Happiness Club Month 4: Mindfulness

Last month in our Happiness Club, we walked over 500 miles between us. Our focus for the month was exercising and we each committed to walking our 10,000 steps a day to improve our mood. The added pay-off is that this month, we’re also feeling leaner and fitter, as well as cheerier. We even met for a ‘happiness walk’ mid-month on the South Downs – and managed to laugh throughout despite it being the most miserable rainy day ever. (Although a stop at the pub definitely helped!) Four months since the founding of our Happiness Club and we’re sharing more about what makes us tick, what’s working and what’s not. It’s amazing how sharing how you feel – and realising you’re not alone – has the ability to make you feel more supported, and yes, happier.

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This month, we are focusing on the ‘fourth key to happiness’ from Action for Happiness: noticing the world around you. The experts call this ‘mindfulness’, which means having as full as possible awareness of what is around us – what we can see, hear, touch and taste. Plus, noticing and observing our thoughts and feelings.

Mindfulness is paying attention – with intention, because if we’re not careful, we can find ourselves dwelling on our worries. The brain is a wonderful organ, but it has a bias towards negativity. Yes, useful to ensure our survival and safety, but not great if you actively seek and focus on perceived threats. Mindfulness is like being aware of the many TV channels you can choose to watch and opting to pay attention to the ones that make you feel good, educate you and/or make you laugh, versus mindless channel-surfing of those that makes you feel flat, tired and fearful.

‘By weaving mindfulness into your day – to be present in the moment rather than worrying about what you’ve just done or planning what you’ve got to do next – creates a sense of space and helps us feel a bit more in control,’ says Vanessa King, positive psychology expert at Action for Happiness.

The science bit

Also, a growing number of scientific studies are showing the benefits of mindfulness can improve many aspects of our lives – everything from our physical and mental wellbeing and our relationships, to our performance at school and work. And it appears to have positive effects for everyone, from children to the elderly*. One researcher even suggests that once you have learned the technique, mindfulness has a ‘transmitting quality’. Its benefits increase over time and, with practice, can spread to many areas of our daily lives.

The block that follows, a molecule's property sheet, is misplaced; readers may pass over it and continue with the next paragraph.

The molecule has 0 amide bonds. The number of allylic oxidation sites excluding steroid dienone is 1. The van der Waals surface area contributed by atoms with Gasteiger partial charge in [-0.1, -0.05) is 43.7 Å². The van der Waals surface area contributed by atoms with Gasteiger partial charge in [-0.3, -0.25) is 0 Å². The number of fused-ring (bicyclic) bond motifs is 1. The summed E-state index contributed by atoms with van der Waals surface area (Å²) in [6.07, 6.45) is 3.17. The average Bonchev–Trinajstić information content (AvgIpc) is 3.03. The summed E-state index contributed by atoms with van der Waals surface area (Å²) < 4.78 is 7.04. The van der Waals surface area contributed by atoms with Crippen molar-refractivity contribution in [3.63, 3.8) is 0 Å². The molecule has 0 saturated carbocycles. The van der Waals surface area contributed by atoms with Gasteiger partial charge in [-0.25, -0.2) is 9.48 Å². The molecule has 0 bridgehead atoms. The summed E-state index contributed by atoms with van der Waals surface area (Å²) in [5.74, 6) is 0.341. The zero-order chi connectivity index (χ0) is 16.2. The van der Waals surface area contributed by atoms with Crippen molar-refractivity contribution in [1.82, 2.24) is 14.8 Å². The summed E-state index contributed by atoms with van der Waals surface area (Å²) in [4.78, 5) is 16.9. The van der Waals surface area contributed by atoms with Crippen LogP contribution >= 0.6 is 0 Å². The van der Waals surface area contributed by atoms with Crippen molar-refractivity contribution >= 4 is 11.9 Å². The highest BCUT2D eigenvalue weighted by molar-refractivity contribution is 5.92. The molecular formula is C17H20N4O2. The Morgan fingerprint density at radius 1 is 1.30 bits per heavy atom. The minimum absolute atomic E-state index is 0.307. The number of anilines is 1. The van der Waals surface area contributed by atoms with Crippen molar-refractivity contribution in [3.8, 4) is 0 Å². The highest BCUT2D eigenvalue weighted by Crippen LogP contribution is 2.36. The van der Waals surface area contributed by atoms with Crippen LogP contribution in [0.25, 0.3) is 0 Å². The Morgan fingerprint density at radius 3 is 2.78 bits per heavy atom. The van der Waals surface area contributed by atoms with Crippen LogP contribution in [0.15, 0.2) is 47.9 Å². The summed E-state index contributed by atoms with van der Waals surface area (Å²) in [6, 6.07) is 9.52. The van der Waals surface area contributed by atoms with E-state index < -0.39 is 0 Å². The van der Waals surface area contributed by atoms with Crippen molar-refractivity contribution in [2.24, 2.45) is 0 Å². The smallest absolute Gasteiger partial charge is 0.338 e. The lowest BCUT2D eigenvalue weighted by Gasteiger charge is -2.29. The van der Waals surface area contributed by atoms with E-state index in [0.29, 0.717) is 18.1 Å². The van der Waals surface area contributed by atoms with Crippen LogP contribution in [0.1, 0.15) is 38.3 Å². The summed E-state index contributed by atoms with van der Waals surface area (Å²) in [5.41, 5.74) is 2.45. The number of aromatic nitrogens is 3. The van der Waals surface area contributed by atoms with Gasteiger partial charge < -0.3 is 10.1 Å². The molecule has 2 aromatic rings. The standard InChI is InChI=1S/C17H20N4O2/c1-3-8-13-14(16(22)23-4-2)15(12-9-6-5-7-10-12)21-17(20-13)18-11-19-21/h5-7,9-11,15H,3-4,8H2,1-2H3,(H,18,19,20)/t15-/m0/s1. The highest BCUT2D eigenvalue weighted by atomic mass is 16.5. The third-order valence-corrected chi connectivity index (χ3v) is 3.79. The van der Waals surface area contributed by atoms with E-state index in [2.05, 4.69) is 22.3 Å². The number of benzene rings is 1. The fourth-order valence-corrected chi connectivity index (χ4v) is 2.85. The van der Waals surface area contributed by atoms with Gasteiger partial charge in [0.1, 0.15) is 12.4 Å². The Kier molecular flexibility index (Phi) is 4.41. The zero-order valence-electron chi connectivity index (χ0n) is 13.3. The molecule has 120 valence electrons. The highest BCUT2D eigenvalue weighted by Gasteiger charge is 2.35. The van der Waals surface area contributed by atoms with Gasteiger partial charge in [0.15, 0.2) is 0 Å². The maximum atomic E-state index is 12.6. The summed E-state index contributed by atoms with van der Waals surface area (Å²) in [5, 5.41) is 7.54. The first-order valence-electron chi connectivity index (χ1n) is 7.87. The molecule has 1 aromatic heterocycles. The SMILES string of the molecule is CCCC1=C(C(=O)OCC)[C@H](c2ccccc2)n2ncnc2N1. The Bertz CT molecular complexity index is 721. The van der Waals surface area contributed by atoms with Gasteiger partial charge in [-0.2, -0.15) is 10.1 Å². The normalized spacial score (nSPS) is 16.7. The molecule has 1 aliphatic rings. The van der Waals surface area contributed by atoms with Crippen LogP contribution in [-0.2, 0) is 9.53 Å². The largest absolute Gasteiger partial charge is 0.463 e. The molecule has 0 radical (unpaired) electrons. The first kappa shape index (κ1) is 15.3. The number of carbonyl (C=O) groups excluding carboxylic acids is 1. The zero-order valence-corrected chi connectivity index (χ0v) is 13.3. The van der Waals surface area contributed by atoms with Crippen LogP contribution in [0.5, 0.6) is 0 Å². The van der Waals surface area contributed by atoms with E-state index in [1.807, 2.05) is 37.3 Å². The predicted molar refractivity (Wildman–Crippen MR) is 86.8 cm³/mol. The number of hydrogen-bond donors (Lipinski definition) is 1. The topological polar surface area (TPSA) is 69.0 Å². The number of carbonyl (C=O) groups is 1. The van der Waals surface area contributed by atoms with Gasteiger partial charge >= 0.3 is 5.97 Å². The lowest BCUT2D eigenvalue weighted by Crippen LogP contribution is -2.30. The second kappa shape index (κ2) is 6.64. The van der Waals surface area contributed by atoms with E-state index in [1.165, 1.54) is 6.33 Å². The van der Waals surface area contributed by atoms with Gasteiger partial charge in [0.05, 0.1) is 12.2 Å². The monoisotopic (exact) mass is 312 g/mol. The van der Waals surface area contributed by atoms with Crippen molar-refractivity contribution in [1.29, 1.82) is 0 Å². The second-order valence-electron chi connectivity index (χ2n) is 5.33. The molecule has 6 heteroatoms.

This all sounds great, but mindfulness is something that few of us do naturally in today’s busy, multi-tasking world. However, it is something we can train ourselves to do. It’s simple, yet can feel hard until you learn how.

King suggests that we start by thinking small. ‘Even just a few seconds can make a difference to how we feel. Stop for just one minute and breathe. Just focus on your breath going in and out. You may find it helpful to count one as you breathe in, and two as you breathe out,’ she says. Here are some of her other suggestions:

  • Stop and notice what’s around you. If you’re outside, focus on the colour of the leaves, the sky (or walls, ceilings and floors if you are indoors). What can you hear? What’s the furthest sound you can hear? What can you smell? Notice your feet on the ground or seat on the chair. Which bits are in contact and which not? What’s going on in your body? Which areas are cold or warm, which are tense or relaxed?
  • Try mindful eating. How many of us eat on the run or while we are doing something else? Why not sit down to eat? Notice what you are eating – the texture, colour and smell. Take a small mouthful and chew slowly – what is the texture in your mouth and on your tongue? What can you taste first and next? Make the mouthful last as long as you can.
  • Download a free video or podcast of one, three, or 10-minute mindfulness exercises. Set your alarm or schedule a reminder to do it regularly, perhaps every other day. Do it when you can take a few minutes out.


  1. When was the last time you found yourself doing something mindlessly? For example, driving and not noticing the journey.
  2. Describe the last time you felt fully focused in the present and fully enjoyed doing something.
  3. Set a timer and ask your group to close their eyes and be quiet for two minutes. Once the time is up, discuss what you noticed about your thoughts. Were they negative or positive?
  4. What thoughts do you regularly find yourself dwelling on and how do they make you feel?
  5. What is the one mindfulness habit you can create starting this month? For example, noticing your thoughts while you’re brushing your teeth.

Suzy Walker

Editor of Psychologies, Psychologies

I am proud to be editor of Psychologies, a magazine that champions, challenges and coaches us to think differently so we can solve our own problems and create a life that nourishes us. Author of Making The Big Leap and The Big Peace, Suzy believes that the secret to happiness is living life to the full right here, right now, committing to a few goals now and again and taking Oscar, the Psychologies dog for a walk round the field when it all gets a bit too much.